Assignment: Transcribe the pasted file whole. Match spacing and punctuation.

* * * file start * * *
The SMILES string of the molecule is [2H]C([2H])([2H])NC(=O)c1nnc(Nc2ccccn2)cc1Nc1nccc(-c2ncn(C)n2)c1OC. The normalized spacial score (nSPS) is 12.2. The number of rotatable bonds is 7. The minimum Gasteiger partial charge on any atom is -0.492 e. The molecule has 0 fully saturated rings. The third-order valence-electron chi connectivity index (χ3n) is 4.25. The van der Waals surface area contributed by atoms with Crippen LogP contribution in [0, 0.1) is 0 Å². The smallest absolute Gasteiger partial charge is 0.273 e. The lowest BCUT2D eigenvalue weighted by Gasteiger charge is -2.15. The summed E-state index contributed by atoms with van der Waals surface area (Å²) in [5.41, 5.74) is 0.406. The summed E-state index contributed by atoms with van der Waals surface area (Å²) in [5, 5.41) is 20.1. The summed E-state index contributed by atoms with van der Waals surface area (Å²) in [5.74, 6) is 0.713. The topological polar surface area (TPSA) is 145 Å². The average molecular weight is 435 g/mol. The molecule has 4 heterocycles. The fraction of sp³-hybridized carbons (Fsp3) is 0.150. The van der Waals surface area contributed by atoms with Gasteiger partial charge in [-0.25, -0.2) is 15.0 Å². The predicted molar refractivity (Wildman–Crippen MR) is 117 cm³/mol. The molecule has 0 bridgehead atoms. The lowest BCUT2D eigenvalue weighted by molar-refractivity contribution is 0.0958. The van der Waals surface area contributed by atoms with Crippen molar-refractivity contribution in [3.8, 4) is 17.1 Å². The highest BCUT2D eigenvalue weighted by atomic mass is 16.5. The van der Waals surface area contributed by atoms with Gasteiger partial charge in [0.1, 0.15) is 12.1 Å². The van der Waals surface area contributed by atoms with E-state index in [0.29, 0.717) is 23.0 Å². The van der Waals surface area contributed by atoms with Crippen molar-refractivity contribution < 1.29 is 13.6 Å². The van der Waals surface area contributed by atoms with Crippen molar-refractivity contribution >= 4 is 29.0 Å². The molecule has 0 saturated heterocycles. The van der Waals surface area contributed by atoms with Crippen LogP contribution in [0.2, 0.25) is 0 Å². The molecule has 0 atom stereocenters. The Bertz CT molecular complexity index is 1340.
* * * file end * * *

The SMILES string of the molecule is [2H]C([2H])([2H])NC(=O)c1nnc(Nc2ccccn2)cc1Nc1nccc(-c2ncn(C)n2)c1OC. The normalized spacial score (nSPS) is 12.2. The number of rotatable bonds is 7. The minimum Gasteiger partial charge on any atom is -0.492 e. The molecule has 0 fully saturated rings. The third-order valence-electron chi connectivity index (χ3n) is 4.25. The van der Waals surface area contributed by atoms with Crippen LogP contribution in [0, 0.1) is 0 Å². The smallest absolute Gasteiger partial charge is 0.273 e. The lowest BCUT2D eigenvalue weighted by Gasteiger charge is -2.15. The summed E-state index contributed by atoms with van der Waals surface area (Å²) in [5.41, 5.74) is 0.406. The summed E-state index contributed by atoms with van der Waals surface area (Å²) in [5, 5.41) is 20.1. The summed E-state index contributed by atoms with van der Waals surface area (Å²) in [5.74, 6) is 0.713. The topological polar surface area (TPSA) is 145 Å². The average molecular weight is 435 g/mol. The molecule has 4 heterocycles. The fraction of sp³-hybridized carbons (Fsp3) is 0.150. The van der Waals surface area contributed by atoms with Gasteiger partial charge in [-0.25, -0.2) is 15.0 Å². The predicted molar refractivity (Wildman–Crippen MR) is 117 cm³/mol. The molecule has 0 bridgehead atoms. The lowest BCUT2D eigenvalue weighted by molar-refractivity contribution is 0.0958. The van der Waals surface area contributed by atoms with Crippen molar-refractivity contribution in [3.8, 4) is 17.1 Å². The highest BCUT2D eigenvalue weighted by atomic mass is 16.5. The van der Waals surface area contributed by atoms with Gasteiger partial charge in [0.1, 0.15) is 12.1 Å². The van der Waals surface area contributed by atoms with E-state index in [0.29, 0.717) is 23.0 Å². The van der Waals surface area contributed by atoms with Crippen molar-refractivity contribution < 1.29 is 13.6 Å². The van der Waals surface area contributed by atoms with Crippen molar-refractivity contribution >= 4 is 29.0 Å². The molecule has 0 saturated heterocycles. The van der Waals surface area contributed by atoms with Crippen LogP contribution in [0.2, 0.25) is 0 Å². The molecule has 0 atom stereocenters. The Bertz CT molecular complexity index is 1340.